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Great Unsolved Mysteries--The Shroud of Turin

Updated on January 31, 2012
The Shroud of Turin
The Shroud of Turin | Source

For centuries the linen cloth labeled “The Shroud of Turin” has remained one of the most infamous unsolved mysteries of humanity. The man’s face that has been embedded into the material appears to the image of what we believe to be Jesus Christ.

Religious lore tells us that the piece of linen was used by Mary Madelyn to wipe the blood and perspiration from the face of Christ as he was carrying his cross to where it would eventually be used in His crucifixion. Mary noticed the image of His face imprinted on the cloth and kept it safe. The Shroud is now housed at the Cathedral of St. John the Baptist in the Italian city of Turin, where it has been guarded for hundreds of years.

Although the Shroud has been scientifically tested on many occasions, no one at this point has been able to determine how the image permanently imprinted itself onto the linen cloth. If it was a miracle and Christ’s image was meant to be a sign that He was indeed God, then it was one of His best examples. That would make the cloth almost 2,000 years old, yet it remains in much the same condition it has been since it was created… in other words, it doesn’t rot or decay. Because it doesn’t rot, accurate carbon dating is impossible. The closest dating anyone has come up with is that the material originated in the Middle Ages (1260-1390).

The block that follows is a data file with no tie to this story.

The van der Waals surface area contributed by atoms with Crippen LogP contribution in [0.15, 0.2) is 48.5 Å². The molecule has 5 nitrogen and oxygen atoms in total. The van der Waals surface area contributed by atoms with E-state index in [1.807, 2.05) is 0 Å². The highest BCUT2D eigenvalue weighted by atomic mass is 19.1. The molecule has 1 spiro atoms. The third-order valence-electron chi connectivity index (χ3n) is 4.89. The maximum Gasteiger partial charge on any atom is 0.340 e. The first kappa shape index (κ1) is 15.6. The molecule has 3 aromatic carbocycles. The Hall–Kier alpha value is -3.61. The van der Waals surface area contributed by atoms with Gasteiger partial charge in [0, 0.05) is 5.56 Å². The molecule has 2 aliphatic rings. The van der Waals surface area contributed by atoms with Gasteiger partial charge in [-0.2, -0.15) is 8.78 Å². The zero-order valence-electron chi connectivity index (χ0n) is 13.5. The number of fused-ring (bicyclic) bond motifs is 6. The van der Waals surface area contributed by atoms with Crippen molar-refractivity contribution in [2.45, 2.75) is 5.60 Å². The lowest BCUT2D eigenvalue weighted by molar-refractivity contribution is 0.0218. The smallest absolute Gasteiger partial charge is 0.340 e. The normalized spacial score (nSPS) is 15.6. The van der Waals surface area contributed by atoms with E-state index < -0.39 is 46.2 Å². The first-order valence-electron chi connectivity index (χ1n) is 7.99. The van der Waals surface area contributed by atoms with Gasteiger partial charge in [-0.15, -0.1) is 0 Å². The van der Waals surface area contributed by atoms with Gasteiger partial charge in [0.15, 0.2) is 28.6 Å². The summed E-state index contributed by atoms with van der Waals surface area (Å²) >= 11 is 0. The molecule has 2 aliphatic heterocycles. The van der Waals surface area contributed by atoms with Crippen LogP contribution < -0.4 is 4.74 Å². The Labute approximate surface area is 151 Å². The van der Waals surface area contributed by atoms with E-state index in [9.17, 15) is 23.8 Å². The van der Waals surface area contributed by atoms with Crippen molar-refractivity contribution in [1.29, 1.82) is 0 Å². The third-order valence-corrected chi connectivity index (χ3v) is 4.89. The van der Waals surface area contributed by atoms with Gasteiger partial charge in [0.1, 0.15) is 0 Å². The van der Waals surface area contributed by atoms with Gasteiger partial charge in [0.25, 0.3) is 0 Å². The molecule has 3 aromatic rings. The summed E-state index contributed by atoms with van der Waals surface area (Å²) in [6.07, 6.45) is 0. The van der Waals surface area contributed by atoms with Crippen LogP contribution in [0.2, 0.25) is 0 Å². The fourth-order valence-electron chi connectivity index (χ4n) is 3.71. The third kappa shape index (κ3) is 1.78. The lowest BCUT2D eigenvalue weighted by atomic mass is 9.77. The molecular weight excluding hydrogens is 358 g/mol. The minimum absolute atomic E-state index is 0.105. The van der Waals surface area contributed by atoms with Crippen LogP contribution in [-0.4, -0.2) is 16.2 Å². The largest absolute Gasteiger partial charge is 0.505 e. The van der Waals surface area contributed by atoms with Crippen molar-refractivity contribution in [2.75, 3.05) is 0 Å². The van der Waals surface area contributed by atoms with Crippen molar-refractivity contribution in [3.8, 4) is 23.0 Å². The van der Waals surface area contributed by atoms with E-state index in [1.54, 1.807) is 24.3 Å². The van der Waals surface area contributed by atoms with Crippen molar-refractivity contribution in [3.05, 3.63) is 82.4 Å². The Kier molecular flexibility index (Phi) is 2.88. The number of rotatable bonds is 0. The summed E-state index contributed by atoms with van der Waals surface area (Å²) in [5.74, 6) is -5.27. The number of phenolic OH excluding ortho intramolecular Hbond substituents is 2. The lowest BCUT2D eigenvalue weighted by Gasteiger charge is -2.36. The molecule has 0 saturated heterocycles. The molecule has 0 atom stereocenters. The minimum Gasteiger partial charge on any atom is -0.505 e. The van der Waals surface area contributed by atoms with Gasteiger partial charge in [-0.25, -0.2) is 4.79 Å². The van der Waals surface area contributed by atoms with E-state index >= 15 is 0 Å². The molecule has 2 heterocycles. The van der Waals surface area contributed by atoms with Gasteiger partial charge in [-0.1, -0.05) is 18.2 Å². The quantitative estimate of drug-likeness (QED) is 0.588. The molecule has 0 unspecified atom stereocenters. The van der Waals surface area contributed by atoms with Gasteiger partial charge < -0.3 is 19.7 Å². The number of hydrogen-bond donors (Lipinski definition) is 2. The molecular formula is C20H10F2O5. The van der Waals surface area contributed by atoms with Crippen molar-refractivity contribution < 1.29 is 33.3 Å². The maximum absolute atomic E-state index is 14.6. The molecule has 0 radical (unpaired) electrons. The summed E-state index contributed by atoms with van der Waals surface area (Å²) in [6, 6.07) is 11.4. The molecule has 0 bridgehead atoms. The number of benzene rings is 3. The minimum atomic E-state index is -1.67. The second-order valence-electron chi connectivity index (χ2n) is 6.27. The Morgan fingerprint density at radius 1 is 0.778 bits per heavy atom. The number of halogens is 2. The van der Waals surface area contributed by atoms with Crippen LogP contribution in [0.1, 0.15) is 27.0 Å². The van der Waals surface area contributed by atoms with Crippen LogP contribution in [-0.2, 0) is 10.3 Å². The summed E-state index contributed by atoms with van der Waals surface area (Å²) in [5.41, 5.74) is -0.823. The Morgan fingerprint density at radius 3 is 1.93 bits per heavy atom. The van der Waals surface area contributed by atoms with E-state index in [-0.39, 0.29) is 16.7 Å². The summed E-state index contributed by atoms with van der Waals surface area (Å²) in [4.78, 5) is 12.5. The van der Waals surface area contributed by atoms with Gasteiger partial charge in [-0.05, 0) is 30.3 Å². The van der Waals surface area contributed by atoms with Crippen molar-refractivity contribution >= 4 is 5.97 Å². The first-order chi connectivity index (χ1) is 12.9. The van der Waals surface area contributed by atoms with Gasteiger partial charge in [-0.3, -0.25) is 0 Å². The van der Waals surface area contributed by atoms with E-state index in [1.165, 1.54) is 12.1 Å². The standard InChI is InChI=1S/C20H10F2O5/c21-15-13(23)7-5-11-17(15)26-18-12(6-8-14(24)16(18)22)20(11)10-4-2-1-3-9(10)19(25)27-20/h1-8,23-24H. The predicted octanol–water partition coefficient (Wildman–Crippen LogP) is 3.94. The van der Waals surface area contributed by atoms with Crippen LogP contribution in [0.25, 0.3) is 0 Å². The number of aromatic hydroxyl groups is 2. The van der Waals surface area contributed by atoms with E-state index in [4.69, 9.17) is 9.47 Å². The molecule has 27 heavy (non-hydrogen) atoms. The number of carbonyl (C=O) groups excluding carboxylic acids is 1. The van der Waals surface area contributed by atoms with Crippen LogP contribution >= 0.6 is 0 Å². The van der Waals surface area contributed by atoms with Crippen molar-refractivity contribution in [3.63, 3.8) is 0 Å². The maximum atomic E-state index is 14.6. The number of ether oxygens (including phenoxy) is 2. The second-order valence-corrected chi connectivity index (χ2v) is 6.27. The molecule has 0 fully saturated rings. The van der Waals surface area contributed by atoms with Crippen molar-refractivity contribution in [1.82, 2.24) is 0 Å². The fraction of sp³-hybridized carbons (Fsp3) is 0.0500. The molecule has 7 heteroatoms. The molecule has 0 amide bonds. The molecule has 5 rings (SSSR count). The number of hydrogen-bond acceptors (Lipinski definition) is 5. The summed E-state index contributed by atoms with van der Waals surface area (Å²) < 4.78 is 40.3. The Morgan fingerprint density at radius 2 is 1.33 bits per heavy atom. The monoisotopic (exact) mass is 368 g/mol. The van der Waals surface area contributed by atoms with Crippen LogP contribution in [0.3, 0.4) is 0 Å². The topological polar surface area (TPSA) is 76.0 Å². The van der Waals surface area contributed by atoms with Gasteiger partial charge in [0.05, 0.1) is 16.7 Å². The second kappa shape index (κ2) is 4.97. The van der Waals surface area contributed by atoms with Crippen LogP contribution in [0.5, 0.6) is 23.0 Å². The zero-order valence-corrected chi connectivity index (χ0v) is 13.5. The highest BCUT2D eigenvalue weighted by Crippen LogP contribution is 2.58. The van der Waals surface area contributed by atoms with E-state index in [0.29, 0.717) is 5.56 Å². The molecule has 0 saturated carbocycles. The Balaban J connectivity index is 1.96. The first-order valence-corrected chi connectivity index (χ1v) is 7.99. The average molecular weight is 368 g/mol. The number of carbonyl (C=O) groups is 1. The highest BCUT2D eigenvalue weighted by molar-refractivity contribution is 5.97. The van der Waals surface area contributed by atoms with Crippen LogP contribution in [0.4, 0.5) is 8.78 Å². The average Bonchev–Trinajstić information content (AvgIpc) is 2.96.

A report of the existence of The Shroud dates back to the 4th century, however. At that time it was referred to as “The Image of Edessa.”

The Shroud of Turin has been the most studied artifact in human history, yet no one has been able to determine its origin or authenticity. It remains a mystery.

Another piece of cloth is also related to this one. It is called, “The Sudarium.” The Sudarium was referred to in the Bible during the time of John (John 20:7) and is reportedly considered to be part of the cloth that covered Christ’s head after his death. In 1999 a study was conducted by Mark Guscin, (a member of the multidisciplinary investigation team of the Spanish Center for Sindonology). The study concluded that based upon history, forensic pathology, blood chemistry (both clothes reported to have type AB blood stains) and stain patterns, the cloths are indeed related. Both cloths covered the same head at two different but closely related times. Another researcher, Avinoam Danin (Hebrew University of Jerusalem) agreed with Guscin’s findings and added that he found grains of pollen that matched in both pieces of linen.


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